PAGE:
Date of Award


Document Type


Degree Name

Doctor of Philosophy (PhD)


Veterinary Medical Sciences - Pathobiological Sciences

First Advisor

Thomas R. Klei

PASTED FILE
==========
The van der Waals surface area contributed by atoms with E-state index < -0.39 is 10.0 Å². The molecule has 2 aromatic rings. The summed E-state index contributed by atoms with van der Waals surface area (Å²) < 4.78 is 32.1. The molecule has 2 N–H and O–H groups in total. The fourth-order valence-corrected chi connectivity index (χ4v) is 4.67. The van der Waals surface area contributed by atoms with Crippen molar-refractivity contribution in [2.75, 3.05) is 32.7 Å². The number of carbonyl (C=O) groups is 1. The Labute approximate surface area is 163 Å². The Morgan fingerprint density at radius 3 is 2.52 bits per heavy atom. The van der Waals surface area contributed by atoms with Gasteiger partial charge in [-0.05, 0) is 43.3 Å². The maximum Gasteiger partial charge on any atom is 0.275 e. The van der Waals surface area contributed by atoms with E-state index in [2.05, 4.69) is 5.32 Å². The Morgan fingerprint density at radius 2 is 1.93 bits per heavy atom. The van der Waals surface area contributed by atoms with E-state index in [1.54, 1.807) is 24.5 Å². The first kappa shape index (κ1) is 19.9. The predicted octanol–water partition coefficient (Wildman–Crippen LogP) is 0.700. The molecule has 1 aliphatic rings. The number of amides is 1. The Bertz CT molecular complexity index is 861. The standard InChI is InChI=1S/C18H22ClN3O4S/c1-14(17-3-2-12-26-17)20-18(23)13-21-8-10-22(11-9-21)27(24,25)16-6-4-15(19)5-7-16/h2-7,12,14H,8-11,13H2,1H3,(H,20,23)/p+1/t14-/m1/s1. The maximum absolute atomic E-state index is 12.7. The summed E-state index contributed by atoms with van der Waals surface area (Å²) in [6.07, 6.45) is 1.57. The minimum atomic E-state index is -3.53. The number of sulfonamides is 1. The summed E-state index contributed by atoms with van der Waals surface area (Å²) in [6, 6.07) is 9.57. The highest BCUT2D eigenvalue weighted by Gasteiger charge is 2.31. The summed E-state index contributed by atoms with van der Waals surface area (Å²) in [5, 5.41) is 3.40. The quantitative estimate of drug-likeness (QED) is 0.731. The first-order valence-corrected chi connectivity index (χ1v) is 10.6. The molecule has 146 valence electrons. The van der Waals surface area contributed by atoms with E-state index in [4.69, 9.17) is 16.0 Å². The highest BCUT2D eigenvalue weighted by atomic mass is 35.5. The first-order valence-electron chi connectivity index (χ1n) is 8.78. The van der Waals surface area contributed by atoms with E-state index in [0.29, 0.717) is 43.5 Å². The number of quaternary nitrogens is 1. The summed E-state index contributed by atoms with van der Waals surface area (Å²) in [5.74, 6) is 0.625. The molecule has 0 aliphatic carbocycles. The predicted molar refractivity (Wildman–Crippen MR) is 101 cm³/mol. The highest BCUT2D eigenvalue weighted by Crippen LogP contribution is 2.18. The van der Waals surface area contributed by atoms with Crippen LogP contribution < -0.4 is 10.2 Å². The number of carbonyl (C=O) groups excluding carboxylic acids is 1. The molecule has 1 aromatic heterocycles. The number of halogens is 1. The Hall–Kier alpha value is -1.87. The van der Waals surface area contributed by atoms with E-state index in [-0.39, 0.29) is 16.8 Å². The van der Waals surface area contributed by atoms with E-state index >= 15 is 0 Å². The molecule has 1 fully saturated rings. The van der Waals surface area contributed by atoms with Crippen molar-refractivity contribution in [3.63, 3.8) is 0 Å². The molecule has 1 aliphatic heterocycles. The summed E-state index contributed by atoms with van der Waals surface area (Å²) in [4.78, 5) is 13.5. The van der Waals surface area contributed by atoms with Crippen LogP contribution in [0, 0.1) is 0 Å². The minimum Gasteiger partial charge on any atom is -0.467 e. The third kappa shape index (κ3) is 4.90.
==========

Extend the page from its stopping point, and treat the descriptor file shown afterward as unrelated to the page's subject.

Brugia pahangi infections in the jird (Meriones unguiculatus) is an accepted experimental model for the study of human lymphatic filariasis. Initial identification of parasite specific immune responses in jirds infected with B. pahangi are reported here. Antibody reactivity in sera from singly and multiply infected jirds against different stages of B. pahangi was determined using an indirect fluorescent antibody technique. All life cycle stages of the parasite were examined. Antibodies recognizing all stages were present in all serum samples. Removal of antibody reactivity by absorption of jird sera with B. pahangi antigen coated beads indicated that the antibodies were parasite specific. The surface was not recognized as immunogenic in jirds. Temporal occurrence of stage or organ specific antibody was not observed. Antibody responses of infected jirds to a soluble somatic extract of B. pahangi were further characterized by Western blot analysis. Antibody recognition of parasite antigens appeared to be independent of ELISA antibody titlers, lymphatic lesion severity, microfilaremia levels, inoculum size or numbers of adult parasites recovered. However, antibody recognition of 37 kD, 21 kD, 17 kD and 15 kD protein bands appeared to correspond with certain parasitological and/or host interactive events. Chronological association of antibody responses to these proteins were identical in singly and multiply infected jirds. No association between antibody recognition of antigens and severity of lymphatic lesions suggests that antibody is not directly involved in the pathogenesis of lymphatic lesions. The soluble somatic extract of B. pahangi was fractionated with lectin affinity chromatography and high performance liquid chromatography, yielding a glycoprotein pool and seven HPLC fractions. Pulmonary granulomatous inflammatory and in vitro lymphocyte blastogenic responses were measured and compared. Granulomas were induced by the glycoprotein pool and three HPLC fractions. A pulmonary eosinophilic perivascular inflammatory infiltrate appeared to be associated with granuloma size. Results indicate that the fractionation methods used yielded fractions that retained antigenicity and were both qualitatively and quantitatively different. Fractions containing antigens inducing a pulmonary granulomatous response were identified. Two fractions with suppressive properties were also identified. Some correlation between in vivo granulomatous responses and in vitro blastogenesis was observed.